this might contradict what you coaches told you growing up!
Athletes should avoid simple carbohydrates or sugars
Fact: There’s no doubt that complex carbohydrates from whole grains, cereals, beans, vegetables, and fruit are good for all of us. In fact, these carbohydrate sources should make up the bulk of the carbohydrates your clients are eating, day in and day out. But during exercise and for fast recovery just afterwards, easier-to-digest simple carbohydrates get the nod. During exercise, hardworking muscles want and need carbohydrates that can be digested and absorbed quickly. And after exercise, simple carbohydrates are more effective at flipping the metabolic switch from catabolism(breaking down) to anabolism (building up). The bottom line is that it’s not an all-or-none proposition when it comes to carbohydrate types for athletes. The further in time your clients are from exercise, the more complex their carbohydrates can be. But just before, during, or just after exercise, simple carbohydrates are preferred.
Carbohydrate loading always improves performance
Fact: Carbohydrate loading offers proven endurance benefits for vigorous events or training sessions that go approximately 90 minutes or longer. But if your exercise session isn’t that long, and it’s not very intense, carbohydrate loading probably isn’t going to offer a performance benefit. The reason is that shorter, less-intense exercise doesn’t fully deplete muscle glycogen fuel levels. Carbohydrate loading is only going to be helpful in situations where typical glycogen reserves would otherwise be depleted.
Pasta the night before an endurance event constitutes carbohydrate loading
Fact: Carbohydrate loading typically requires a combination of tapering exercise while increasing carbohydrate consumption, and it’s usually done over a few days. A single high-carbohydrate meal the night before a big competition is not an effective method for boosting muscle glycogen levels.
It doesn’t matter what you eat before exercise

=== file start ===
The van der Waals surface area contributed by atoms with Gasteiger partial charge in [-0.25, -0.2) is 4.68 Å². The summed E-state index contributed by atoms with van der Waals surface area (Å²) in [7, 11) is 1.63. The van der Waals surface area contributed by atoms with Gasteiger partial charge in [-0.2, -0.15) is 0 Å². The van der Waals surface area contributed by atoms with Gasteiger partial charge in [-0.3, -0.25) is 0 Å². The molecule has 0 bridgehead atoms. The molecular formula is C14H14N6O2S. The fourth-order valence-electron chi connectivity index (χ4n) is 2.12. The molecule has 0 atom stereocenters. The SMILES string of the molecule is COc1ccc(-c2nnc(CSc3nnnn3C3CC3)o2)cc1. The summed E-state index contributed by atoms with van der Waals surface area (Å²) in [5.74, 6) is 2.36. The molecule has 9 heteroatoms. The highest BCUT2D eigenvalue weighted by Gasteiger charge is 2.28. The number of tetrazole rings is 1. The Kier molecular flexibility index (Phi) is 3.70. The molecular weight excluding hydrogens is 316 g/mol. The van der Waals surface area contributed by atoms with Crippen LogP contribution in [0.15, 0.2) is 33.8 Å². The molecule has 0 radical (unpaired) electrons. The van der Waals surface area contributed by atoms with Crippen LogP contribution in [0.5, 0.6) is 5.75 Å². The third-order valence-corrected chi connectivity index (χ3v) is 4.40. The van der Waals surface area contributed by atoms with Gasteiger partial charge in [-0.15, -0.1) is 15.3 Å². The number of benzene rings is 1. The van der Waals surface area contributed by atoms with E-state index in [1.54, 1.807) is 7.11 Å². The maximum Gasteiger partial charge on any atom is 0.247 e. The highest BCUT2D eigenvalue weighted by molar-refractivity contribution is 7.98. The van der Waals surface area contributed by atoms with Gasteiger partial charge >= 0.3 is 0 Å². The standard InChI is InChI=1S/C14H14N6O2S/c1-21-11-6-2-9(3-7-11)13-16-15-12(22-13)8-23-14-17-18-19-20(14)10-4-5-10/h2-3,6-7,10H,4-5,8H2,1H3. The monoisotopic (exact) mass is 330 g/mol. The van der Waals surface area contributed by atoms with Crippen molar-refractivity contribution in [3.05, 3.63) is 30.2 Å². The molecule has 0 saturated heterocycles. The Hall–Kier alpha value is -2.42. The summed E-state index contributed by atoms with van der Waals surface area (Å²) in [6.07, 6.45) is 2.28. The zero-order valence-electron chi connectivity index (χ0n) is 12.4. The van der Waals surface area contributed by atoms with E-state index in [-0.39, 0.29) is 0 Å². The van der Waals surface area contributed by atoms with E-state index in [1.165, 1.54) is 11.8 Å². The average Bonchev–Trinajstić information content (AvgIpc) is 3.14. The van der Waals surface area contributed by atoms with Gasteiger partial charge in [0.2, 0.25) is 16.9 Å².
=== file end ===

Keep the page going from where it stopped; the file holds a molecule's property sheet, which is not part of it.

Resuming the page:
Fact: What your clients eat before exercise does matter for personal fitness training, and how much it matters depends on the intensity and duration of exercise. The goals of eating before exercise are to stave off hunger, top off glycogen fuel stores, and leave the athlete feeling comfortable. These goals are best met by consuming a pre-exercise meal that is high in carbohydrates, moderate in protein, and low in slower-to-digest fat and fiber. It’s recommended that endurance athletes consume their pre-exercise meal about 2–4 hours before exercise, as this allows enough time for the food to pass through the stomach. The amount of food to consume and the timing of intake in relation to exercise are best worked out during practice sessions. For athletes who take the time to find the right balance in terms of quantity of food and timing, eating before exercise can help extend endurance. Conversely, not testing a pre-exercise eating regimen can be disastrous and lead to poor performance.
DO THE RESEARCH
WHAT YOU HAVE BEEN TAUGHT, MIGHT BE AN OLD METHOD
OR JUST PAIN FALSE INFORMATION
ADD YOUR FLARE & KNOWLEDGE
THIS INDUSTRY IS ALWAY CHANGING
WE ARE ALWAYS DISCOVERING NEW THINGS ABOUT THE BODY
BUT ONE THING IS FOR SURE
IF YOUR BLOOD SUGAR IS STABLE YOU ARE IN THE CLEAR
MAKE SURE WHAT YOU'VE GOT COMING IN EQUALS WHAT YOU'VE GOT GOING OUT
KEEP THAT ANABOLIC BOD A BURNING